Best management practices by farmers could help reduce levels without much additional cost
By Summit Voice
SUMMIT COUNTY — A detailed analysis of global nitrogen cycles shows without a doubt that a spike in atmospheric nitrous oxide can be traced to increased fertilizer use during the past 50 years.
Since 1970, nitrous oxide concentrations have increased by 20 percent, from below 270 parts per billion to more than 320 ppb. After carbon dioxide and methane, nitrous oxide (N2O) is the most potent greenhouse gas, trapping heat and contributing to global warming. It also destroys stratospheric ozone, which protects the planet from harmful ultraviolet rays.
Climate scientists have assumed that the cause of the increased nitrous oxide was nitrogen-based fertilizer, which stimulates microbes in the soil to convert nitrogen to nitrous oxide at a faster rate than normal.
The new study, reported in the April issue of the journal Nature Geoscience, uses nitrogen isotope data to identify the unmistakable fingerprint of fertilizer use in archived air samples from Antarctica and Tasmania.
“Our study is the first to show empirically from the data at hand alone that the nitrogen isotope ratio in the atmosphere and how it has changed over time is a fingerprint of fertilizer use,” said study leader Kristie Boering, a UC Berkeley professor of chemistry and of earth and planetary science.
“We are not vilifying fertilizer. We can’t just stop using fertilizer,” she said. “But we hope this study will contribute to changes in fertilizer use and agricultural practices that will help to mitigate the release of nitrous oxide into the atmosphere.”
The steep rise in atmospheric nitrous oxide coincided with the green revolution of the 1960s, when inexpensive, synthetic fertilizer and other developments boosted food production worldwide, feeding a burgeoning global population.
Tracking the origin of nitrous oxide in the atmosphere, however, is difficult because a molecule from a fertilized field looks identical to one from a natural forest or the ocean if you only measure total concentration. But a quirk of microbial metabolism affects the isotope ratio of the nitrogen the N2O microbes give off, producing a telltale fingerprint that can be detected with sensitive techniques.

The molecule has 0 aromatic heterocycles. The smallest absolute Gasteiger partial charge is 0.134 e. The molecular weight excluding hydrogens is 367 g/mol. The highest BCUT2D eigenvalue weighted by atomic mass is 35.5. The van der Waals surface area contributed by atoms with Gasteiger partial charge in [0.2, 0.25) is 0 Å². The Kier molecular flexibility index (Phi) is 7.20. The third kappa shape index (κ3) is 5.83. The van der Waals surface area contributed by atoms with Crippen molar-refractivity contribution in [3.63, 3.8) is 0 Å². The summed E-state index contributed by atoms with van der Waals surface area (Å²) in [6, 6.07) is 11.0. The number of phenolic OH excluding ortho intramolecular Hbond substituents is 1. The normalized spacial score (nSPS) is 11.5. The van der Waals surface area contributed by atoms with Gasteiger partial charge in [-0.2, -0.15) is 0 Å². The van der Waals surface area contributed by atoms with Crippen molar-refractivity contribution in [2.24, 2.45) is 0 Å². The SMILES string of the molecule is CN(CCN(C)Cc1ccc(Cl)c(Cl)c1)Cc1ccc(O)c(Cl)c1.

Global warming impacts
Limiting nitrous oxide emissions could be part of a first step toward reducing all greenhouse gases, Boering said. In particular, reducing nitrous oxide emissions can initially offset more than its fair share of greenhouse gas emissions overall, since N2O traps heat at a different wavelength than CO2 and clogs a “window” that allows Earth to cool off independent of CO2 levels.
“On a pound for pound basis, it is really worthwhile to figure how to limit our emissions of N2O and methane,” she said. “Limiting N2O emissions can buy us a little more time in figuring out how to reduce CO2 emissions.”
One approach, for example, is to time fertilizer application to avoid rain, because wet and happy soil microbes can produce sudden bursts of nitrous oxide. Changes in the way fields are tilled, when they are fertilized and how much is used can reduce N2O production.
Boering’s studies, which involve analyzing the isotopic fingerprints of nitrous oxide from different sources, could help farmers determine which strategies are most effective. It could also help assess the potential negative impacts of growing crops for biofuels, since some feedstocks may require fertilizer that will generate N2O that offsets their carbon neutrality.
“This new evidence of the budget of nitrous oxide allows us to better predict its future changes– and therefore its impacts on climate and stratospheric ozone depletion – for different scenarios of fertilizer use in support of rising populations and increased production for bio-energy,” said coauthor David Etheridge of the Centre for Australian Weather and Climate Research in Aspendale, Victoria.
The researchers reached their conclusions by carefully studying isotopes associated with nitrous oxide from air samples obtained in Antarctic ice and from a monitoring station at Cape Grim, Tasmania, which has archived air back to 1978.
The analysis revealed a seasonal cycle that enabled the scientists to differentiate nitrous oxide from different sources, whether from the Amazon rainforest or from the oceans.
“In addition, you also now have a way to check whether your international neighbors are abiding by agreements they’ve made to mitigate N2O emissions. It is a tool that, ultimately, we can use to verify whether N2O emissions by agriculture or biofuel production are in line with what they say they are,” Boering said.
The new data could also help assess the impacts of growing crops for biofuels, since some feedstocks may require fertilizer that will generate N2O that offsets their carbon neutrality.
The work was supported by UC Berkeley’s Atmospheric Sciences Center, NASA’s Upper Atmosphere Research Program, the Camille Dreyfus Teacher-Scholar Award, the Brain 21 Korea Program, a Korean government research grant through Seoul National University, and the Australian government’s Cooperative Research Centres Programme.